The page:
The call for ‘community participation’ in conservation projects has grown to such an extent over the past few years that it has virtually become current orthodoxy, along with similar calls for participation and ‘bottom-up’ planning and management in rural development projects (IIED 1994; Pimbert and Pretty 1995; and numerous references therein). The reasons for this turning away from a ‘preservationist’ approach, which sees local people as an obstacle to effective natural resource management, are as much biological and economic as they are moral and political. Firstly, since virtually all existing ecosystems are a function of human use and disturbance, artificially...

  13. 7 Forced Resettlement, Rural Livelihoods and Wildlife Conservation along the Ugalla River in Tanzania (pp. 119-141)
    Eleanor Fisher

    In the twentieth century, the conservation of wildlife within protected areas in East Africa involved radical change in the relationship between people, land and natural resources. Population resettlement played a part in this change; areas of land now protected under wildlife and forestry laws were once populated and people were moved – forcibly or otherwise – by colonial and post-colonial authorities.² However, the links between population resettlement and the gazettement of protected areas for conservation purposes are complex and have led people to re-interpret and contest both resettlement and conservation goals in many different ways.

    Understanding how experiences of population displacement and...

  14. 8 The Influence of Forced Removals and Land Restitution on Conservation in South Africa (pp. 142-157)
    Christo Fabricius and Chris de Wet

    South Africa is one of the few countries where the forced removal of people from protected areas has been followed by land restitution. This chapter addresses the impact of past forced removals and subsequent land restitution on biodiversity conservation and the sustainable use of natural resources in South Africa. It focuses on protected areas from which people were removed and on unconserved land, on which people were settled. It questions some of the assumptions about the positive and negative impacts of land restitution on conservation, and highlights emerging challenges to conservationists and land beneficiaries.

    It is widely accepted that the...

  15. 9 How Sustainable is the Communalizing Discourse of ‘New’ Conservation? The Masking of Difference, Inequality and Aspiration in the Fledgling ‘Conservancies’ of Namibia (pp. 158-187)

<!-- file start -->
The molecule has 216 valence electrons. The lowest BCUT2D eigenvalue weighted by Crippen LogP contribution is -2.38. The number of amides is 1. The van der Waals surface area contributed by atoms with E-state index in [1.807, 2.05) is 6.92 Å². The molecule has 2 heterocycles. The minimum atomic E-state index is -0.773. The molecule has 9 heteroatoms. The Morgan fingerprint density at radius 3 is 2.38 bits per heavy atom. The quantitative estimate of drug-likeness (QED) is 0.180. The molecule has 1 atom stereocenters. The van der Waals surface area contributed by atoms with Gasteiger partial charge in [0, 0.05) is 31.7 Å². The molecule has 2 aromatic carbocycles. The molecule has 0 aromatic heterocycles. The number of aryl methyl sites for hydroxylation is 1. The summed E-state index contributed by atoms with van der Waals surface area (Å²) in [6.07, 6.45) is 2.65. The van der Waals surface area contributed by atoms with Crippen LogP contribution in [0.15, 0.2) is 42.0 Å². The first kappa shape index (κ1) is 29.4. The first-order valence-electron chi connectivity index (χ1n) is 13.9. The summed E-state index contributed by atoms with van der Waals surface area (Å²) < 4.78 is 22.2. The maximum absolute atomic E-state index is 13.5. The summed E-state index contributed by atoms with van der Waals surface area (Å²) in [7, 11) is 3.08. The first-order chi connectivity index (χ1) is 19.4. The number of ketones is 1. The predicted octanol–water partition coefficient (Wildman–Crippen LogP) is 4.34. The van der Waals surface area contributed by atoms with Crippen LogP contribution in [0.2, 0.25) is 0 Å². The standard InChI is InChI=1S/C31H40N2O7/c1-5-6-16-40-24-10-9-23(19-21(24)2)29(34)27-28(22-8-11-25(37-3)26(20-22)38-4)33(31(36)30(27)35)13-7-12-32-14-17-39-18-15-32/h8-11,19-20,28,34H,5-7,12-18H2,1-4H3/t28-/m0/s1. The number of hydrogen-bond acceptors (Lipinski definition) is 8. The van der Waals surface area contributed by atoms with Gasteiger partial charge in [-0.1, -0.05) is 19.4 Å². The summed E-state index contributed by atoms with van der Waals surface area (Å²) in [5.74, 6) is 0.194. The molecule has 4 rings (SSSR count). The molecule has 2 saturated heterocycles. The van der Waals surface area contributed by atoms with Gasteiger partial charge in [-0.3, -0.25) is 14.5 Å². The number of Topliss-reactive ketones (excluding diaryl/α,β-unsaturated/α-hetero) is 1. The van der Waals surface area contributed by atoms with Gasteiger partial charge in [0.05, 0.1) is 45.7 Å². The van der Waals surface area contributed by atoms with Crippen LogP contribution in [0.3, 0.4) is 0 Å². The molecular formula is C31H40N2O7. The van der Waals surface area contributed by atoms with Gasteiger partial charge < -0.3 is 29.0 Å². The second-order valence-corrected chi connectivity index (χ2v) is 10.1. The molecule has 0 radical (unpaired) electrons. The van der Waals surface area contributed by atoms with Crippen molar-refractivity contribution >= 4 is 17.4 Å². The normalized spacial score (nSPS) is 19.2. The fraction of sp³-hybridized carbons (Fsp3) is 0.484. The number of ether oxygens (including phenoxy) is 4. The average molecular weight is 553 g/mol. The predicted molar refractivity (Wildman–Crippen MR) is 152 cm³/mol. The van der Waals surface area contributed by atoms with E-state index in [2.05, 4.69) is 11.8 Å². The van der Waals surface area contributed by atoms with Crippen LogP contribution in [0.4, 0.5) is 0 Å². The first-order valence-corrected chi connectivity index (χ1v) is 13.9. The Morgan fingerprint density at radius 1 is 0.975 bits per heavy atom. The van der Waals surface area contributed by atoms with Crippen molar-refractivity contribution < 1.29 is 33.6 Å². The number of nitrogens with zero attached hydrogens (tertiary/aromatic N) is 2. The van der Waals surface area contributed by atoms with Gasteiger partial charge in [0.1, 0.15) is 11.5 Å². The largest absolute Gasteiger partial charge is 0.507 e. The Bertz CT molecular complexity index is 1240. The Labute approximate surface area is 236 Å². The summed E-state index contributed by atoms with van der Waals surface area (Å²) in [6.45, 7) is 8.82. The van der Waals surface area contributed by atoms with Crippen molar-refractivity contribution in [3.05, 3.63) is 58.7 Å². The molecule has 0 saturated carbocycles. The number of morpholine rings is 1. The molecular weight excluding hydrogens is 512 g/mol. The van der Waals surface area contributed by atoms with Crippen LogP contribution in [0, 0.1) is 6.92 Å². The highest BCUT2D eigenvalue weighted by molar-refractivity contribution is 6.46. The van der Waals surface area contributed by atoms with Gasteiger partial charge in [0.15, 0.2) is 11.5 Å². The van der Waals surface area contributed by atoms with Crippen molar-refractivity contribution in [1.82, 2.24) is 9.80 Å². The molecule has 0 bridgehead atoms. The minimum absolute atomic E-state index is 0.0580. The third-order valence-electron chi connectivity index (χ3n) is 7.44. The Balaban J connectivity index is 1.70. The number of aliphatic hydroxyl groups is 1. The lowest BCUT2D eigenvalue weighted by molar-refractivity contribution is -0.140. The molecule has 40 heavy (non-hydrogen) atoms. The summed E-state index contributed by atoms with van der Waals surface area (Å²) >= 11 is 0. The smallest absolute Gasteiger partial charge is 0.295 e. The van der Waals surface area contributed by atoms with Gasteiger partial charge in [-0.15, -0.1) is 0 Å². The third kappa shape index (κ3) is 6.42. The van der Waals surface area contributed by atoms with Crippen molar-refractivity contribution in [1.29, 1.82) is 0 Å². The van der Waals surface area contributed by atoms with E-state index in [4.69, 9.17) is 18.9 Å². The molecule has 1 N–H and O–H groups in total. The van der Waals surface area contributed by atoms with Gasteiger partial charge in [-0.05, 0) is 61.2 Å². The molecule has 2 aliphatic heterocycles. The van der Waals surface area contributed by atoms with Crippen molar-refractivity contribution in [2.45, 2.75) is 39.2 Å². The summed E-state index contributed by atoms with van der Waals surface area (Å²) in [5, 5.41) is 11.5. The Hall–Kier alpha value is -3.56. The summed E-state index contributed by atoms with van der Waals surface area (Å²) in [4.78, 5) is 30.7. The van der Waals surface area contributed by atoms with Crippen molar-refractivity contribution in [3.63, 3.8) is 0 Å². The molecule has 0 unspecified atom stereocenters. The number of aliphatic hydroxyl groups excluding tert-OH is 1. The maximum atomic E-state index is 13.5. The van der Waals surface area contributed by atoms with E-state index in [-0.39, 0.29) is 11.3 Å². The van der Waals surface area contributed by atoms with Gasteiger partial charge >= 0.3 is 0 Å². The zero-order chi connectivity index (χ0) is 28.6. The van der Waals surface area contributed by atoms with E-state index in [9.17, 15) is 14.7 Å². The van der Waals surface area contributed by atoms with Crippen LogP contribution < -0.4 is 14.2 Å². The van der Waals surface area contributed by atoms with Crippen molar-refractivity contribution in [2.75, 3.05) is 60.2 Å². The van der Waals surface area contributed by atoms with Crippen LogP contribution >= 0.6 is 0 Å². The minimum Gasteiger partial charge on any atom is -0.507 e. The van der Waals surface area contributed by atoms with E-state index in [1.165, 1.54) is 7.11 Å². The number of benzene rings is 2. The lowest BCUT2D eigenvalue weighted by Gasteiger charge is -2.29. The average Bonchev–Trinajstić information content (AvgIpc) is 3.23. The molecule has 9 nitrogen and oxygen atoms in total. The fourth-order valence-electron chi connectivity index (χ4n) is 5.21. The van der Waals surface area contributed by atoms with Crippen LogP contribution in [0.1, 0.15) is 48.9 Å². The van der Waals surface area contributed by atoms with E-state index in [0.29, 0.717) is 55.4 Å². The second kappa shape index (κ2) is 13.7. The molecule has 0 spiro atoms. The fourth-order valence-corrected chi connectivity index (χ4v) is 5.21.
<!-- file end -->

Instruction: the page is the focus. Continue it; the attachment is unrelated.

Sian Sullivan

    The above quote is from a June 1999 letter to the Minister of Environment and Tourism, Namibia. It was written by two residents of southern Kunene Region, who recently each applied for formal Permission to Occupy Land (PTO) leases to establish campsites and thereby capitalize on a post-independence increased flow of tourists to this wildlife-rich area. Their immediate complaint is that the granting of these applications has been put on hold following a request to this effect by the local ‘conservancy committee’. More revealing, however, is the rationale behind their complaint: that how can this hold on local entrepreneurial activity...

  16. 10 Representing the Resettled: The Ethical Issues Raised by Research and Representation of the San (pp. 188-201)
    Sue Armstrong and Olivia Bennett

    Botswana’s aboriginal people, the San, are fighting a last-ditch battle against dispossession of their ancestral lands. This critical moment coincides with growing resentment at the seemingly endless interest of academics and journalists in their communities, and what they see as the persistent failure of these people to represent the San and their concerns as they would wish them represented. Attitudes have hardened, resulting in the first attempt by San organizations throughout Southern Africa to draw up a protocol for the media and others to govern visits to the San and coverage of their stories. This chapter examines some of the...

  17. 11 Negev Bedouin: Displacement, Forced Settlement and Conservation (pp. 202-211)
    Aref Abu-Rabia

    There are a number of reasons to account for the nomadism of the Bedouin. One decisive factor has been the search for grazing land and water. Another has been the need to escape retribution: when one Bedouin kills another, tribal law requires him and all his relatives to move some distance away, and seek the protection of a sufficiently strong tribe. When Islam spread in the seventh century, a wave of Bedouins came to the Negev from the Arabian Peninsula and settled. A second wave of Bedouin settlement commenced in the ninth century and lasted till the twelfth; then a...

  18. 12 Customs Excised: Arid Land Conservation in Syria (pp. 212-226)
    Jonathan Rae, George Arab and Tom Nordblom

    The steppe area in Syria, as in most other countries in West Asia and North Africa (WANA), is an administrative region based on an agro-ecological division of the country. Running a crude rainfall scale from high to low, zones 1–4 are designated agricultural regions where settlement and cultivation is permitted and predominant. Zone 5, which covers all land below the 200mm isohyte (the so-called ‘steppe line’), is the designated steppe area orbadiyah(Figure 12.1). Covering more than half the country, or 10.2 million hectares, the steppe has been set aside as rangelands where dryland cultivation is illegal. Most...

  19. 13 Animal Reintroduction Projects in the Middle East: Conservation without a Human Face (pp. 227-243)
    Dawn Chatty

    Conservation in the Arabian Peninsula, unlike Africa and elsewhere, does not have a long history. In other parts of the world, ideas and policies for the ‘preservation of nature’ and the conservation of plant and animal species were exported with the colonial administrations of, mainly, France and Great Britain. The Arabian Peninsula, however, was never a ‘colony’ of a Western power. Its neo-colonial period, which might have served to develop such an interest, was very short, and only lasted a few decades between the ends of the two World Wars. In addition, its mainly arid land mass was not suitable...

  20. 14 Environmental Conservation and Indigenous Culture in a Greek Island Community The Dispute over the Sea Turtles (pp. 244-260)
    Dimitrios Theodossopoulos